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What the hell?
First, photographer awayfromkeyboard mentioned "a trip to find a fabled cult-driven neighborhood called Village of the Wolves" in Flint.
Next, an anonymous reader added:
"Village of Wolves was a a bizarre agricultural community of sorts on Groveland and West Boulevard Drive. Tucked between junk yards, Eastern European Cemeteries, and a mobile home park its residents did seem a bit zombie like. A very strange place indeed, the farms and graveyards were just a few of the draws. The dirt roads were used for dumping all manner of detritus, dead dogs and the occasional human included. Grave desecration, prostitute sex, makeshift shanty construction, and ditching stolen cars were also popular VOW activities.
"Today VOW is quite a bit different. The roads are paved, a barrier has been erected to prevent through traffic, the flooding problem has been fixed, the makeshift shelters are gone, and a number of the houses have been torn down. Part of the Flint River Bike Trail now courses through the portion of Riverside Park that abuts the neighborhood."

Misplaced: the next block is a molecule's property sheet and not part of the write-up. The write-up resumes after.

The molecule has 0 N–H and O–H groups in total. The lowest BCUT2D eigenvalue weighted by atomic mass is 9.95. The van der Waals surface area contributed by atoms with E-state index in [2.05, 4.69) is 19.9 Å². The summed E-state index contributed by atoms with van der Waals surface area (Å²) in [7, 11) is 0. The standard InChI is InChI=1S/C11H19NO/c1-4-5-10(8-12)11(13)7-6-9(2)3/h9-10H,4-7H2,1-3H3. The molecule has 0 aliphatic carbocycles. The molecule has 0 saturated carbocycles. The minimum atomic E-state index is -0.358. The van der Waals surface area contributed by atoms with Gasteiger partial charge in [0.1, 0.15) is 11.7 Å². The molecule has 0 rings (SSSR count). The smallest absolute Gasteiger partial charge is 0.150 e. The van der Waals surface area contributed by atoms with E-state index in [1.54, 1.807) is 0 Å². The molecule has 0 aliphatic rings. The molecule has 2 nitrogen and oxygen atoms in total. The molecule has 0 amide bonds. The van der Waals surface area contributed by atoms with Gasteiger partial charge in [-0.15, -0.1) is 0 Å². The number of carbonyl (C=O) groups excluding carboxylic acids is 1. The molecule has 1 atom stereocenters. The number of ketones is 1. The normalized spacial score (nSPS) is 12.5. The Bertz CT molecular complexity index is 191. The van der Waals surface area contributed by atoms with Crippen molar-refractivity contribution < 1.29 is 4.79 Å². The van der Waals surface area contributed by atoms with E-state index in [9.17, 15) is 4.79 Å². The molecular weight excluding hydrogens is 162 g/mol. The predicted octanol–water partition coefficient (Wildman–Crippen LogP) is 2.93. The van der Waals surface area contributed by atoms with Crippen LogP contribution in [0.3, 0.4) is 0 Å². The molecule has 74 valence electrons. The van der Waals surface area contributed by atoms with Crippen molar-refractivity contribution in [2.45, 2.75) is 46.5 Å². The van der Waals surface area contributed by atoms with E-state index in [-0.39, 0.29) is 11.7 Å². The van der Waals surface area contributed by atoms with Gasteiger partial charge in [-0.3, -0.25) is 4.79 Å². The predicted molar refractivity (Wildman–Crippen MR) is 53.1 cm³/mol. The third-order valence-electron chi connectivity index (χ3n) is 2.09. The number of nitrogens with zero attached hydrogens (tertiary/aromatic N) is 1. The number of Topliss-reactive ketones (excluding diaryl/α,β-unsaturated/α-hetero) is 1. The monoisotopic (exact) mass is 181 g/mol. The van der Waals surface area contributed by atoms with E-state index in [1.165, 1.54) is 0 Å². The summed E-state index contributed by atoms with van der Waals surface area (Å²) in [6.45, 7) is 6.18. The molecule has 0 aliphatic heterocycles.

I’ve never heard of this place in Flint. There's nothing about it on the web. I demand more information.
UPDATE FROM MOOKIE:
"Wow! Talk about a weird place. I always knew it as VOTW and thought that my friends (known as the Jew Crue) had christened it that, so it was cool that someone else used that title. It was a weird place all right. For starters, it was a horseshoe street but both ends had a sign that said "Dead End." We had many adventures in that place, including propping dead dogs up in various disturbing poses and interacting with the people that lived there (if you could call them people or that living.)
"I always wondered about the lives of the people that lived there and was always amazed that there was so much trash along the road. Maybe the trashmen were afraid to go back there, but we never were. We were simply fascinated, and bored. It was definitely a place that defined Flint for me during the time I was growing up there.
"Actually at the time I knew it it was not a "neighborhood" in the classical sense like Mott Park or East Village. There were a collection of trailers, woods, and cemetery but no solidly built housing. You would of course drive in off of Dort but then park and roam. It was always this very mysterious place, in that no one knew why the things that were there were there (dead dogs included). The people that were there definitely had this "mutant" feel to them. I think that danger came from the mystery and never knowing if the residents would go Dawn of the Dead on you. As Smurfs Inc said, imagination definitely played a part, but there was a reality of a really messed up [place] that was just under the surface.
"If you are confused, all the better because I think that anyone who has ever experienced that area has walked out of there a little confused themselves."